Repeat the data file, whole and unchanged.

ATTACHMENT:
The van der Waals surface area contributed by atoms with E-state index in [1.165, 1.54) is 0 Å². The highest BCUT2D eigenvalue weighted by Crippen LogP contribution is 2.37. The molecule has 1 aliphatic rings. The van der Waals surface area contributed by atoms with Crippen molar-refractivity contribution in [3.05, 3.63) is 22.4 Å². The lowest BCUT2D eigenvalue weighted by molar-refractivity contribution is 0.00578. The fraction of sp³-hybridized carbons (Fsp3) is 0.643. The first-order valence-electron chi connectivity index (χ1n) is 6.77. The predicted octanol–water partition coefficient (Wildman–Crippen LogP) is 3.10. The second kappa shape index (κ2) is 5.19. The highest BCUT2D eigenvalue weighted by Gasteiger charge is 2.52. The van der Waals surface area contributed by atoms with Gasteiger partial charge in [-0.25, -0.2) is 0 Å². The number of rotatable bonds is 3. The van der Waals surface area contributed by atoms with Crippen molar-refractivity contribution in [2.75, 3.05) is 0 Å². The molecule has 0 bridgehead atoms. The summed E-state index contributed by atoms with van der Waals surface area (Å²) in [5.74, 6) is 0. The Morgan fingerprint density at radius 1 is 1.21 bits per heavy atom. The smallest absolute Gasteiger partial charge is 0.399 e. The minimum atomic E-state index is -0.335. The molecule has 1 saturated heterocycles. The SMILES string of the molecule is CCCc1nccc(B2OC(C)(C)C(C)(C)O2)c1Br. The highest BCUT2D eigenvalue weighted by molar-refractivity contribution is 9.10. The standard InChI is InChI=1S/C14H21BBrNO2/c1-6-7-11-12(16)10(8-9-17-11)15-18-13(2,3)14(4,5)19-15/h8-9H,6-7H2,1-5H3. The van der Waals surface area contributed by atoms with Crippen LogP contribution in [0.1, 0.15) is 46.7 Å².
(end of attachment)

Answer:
The van der Waals surface area contributed by atoms with E-state index in [1.165, 1.54) is 0 Å². The highest BCUT2D eigenvalue weighted by Crippen LogP contribution is 2.37. The molecule has 1 aliphatic rings. The van der Waals surface area contributed by atoms with Crippen molar-refractivity contribution in [3.05, 3.63) is 22.4 Å². The lowest BCUT2D eigenvalue weighted by molar-refractivity contribution is 0.00578. The fraction of sp³-hybridized carbons (Fsp3) is 0.643. The first-order valence-electron chi connectivity index (χ1n) is 6.77. The predicted octanol–water partition coefficient (Wildman–Crippen LogP) is 3.10. The second kappa shape index (κ2) is 5.19. The highest BCUT2D eigenvalue weighted by Gasteiger charge is 2.52. The van der Waals surface area contributed by atoms with Gasteiger partial charge in [-0.25, -0.2) is 0 Å². The number of rotatable bonds is 3. The van der Waals surface area contributed by atoms with Crippen molar-refractivity contribution in [2.75, 3.05) is 0 Å². The molecule has 0 bridgehead atoms. The summed E-state index contributed by atoms with van der Waals surface area (Å²) in [5.74, 6) is 0. The Morgan fingerprint density at radius 1 is 1.21 bits per heavy atom. The smallest absolute Gasteiger partial charge is 0.399 e. The minimum atomic E-state index is -0.335. The molecule has 1 saturated heterocycles. The SMILES string of the molecule is CCCc1nccc(B2OC(C)(C)C(C)(C)O2)c1Br. The highest BCUT2D eigenvalue weighted by molar-refractivity contribution is 9.10. The standard InChI is InChI=1S/C14H21BBrNO2/c1-6-7-11-12(16)10(8-9-17-11)15-18-13(2,3)14(4,5)19-15/h8-9H,6-7H2,1-5H3. The van der Waals surface area contributed by atoms with Crippen LogP contribution in [0.1, 0.15) is 46.7 Å².